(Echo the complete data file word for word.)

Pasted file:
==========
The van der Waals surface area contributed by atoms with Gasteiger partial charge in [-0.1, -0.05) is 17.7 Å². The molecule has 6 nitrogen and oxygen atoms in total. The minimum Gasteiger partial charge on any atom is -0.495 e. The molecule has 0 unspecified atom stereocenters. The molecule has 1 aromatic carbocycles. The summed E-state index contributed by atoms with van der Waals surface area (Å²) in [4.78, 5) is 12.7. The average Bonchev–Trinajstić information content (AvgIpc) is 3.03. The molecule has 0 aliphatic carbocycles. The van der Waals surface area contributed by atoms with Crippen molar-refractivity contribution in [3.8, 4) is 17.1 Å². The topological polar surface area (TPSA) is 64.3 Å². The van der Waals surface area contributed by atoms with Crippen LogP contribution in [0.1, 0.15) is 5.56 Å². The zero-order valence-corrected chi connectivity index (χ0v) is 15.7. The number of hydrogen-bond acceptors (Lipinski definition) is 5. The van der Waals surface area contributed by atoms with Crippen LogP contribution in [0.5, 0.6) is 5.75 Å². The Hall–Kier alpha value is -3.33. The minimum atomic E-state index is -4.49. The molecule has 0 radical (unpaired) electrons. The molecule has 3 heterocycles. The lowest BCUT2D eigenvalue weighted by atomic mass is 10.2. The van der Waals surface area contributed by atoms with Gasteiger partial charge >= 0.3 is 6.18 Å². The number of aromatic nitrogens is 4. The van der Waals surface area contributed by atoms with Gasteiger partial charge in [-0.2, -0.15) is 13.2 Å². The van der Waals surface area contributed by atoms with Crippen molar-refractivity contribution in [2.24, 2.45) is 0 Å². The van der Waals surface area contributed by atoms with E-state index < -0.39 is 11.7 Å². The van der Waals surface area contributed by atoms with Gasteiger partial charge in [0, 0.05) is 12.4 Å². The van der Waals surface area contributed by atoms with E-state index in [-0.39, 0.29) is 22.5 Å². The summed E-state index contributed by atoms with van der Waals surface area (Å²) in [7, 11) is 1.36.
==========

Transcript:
The van der Waals surface area contributed by atoms with Gasteiger partial charge in [-0.1, -0.05) is 17.7 Å². The molecule has 6 nitrogen and oxygen atoms in total. The minimum Gasteiger partial charge on any atom is -0.495 e. The molecule has 0 unspecified atom stereocenters. The molecule has 1 aromatic carbocycles. The summed E-state index contributed by atoms with van der Waals surface area (Å²) in [4.78, 5) is 12.7. The average Bonchev–Trinajstić information content (AvgIpc) is 3.03. The molecule has 0 aliphatic carbocycles. The van der Waals surface area contributed by atoms with Crippen molar-refractivity contribution in [3.8, 4) is 17.1 Å². The topological polar surface area (TPSA) is 64.3 Å². The van der Waals surface area contributed by atoms with Crippen LogP contribution in [0.1, 0.15) is 5.56 Å². The zero-order valence-corrected chi connectivity index (χ0v) is 15.7. The number of hydrogen-bond acceptors (Lipinski definition) is 5. The van der Waals surface area contributed by atoms with Crippen LogP contribution in [0.5, 0.6) is 5.75 Å². The Hall–Kier alpha value is -3.33. The minimum atomic E-state index is -4.49. The molecule has 0 radical (unpaired) electrons. The molecule has 3 heterocycles. The lowest BCUT2D eigenvalue weighted by atomic mass is 10.2. The van der Waals surface area contributed by atoms with Gasteiger partial charge >= 0.3 is 6.18 Å². The number of aromatic nitrogens is 4. The van der Waals surface area contributed by atoms with Gasteiger partial charge in [-0.2, -0.15) is 13.2 Å². The van der Waals surface area contributed by atoms with Crippen molar-refractivity contribution in [2.24, 2.45) is 0 Å². The van der Waals surface area contributed by atoms with E-state index < -0.39 is 11.7 Å². The van der Waals surface area contributed by atoms with Gasteiger partial charge in [0, 0.05) is 12.4 Å². The van der Waals surface area contributed by atoms with E-state index in [-0.39, 0.29) is 22.5 Å². The summed E-state index contributed by atoms with van der Waals surface area (Å²) in [7, 11) is 1.36.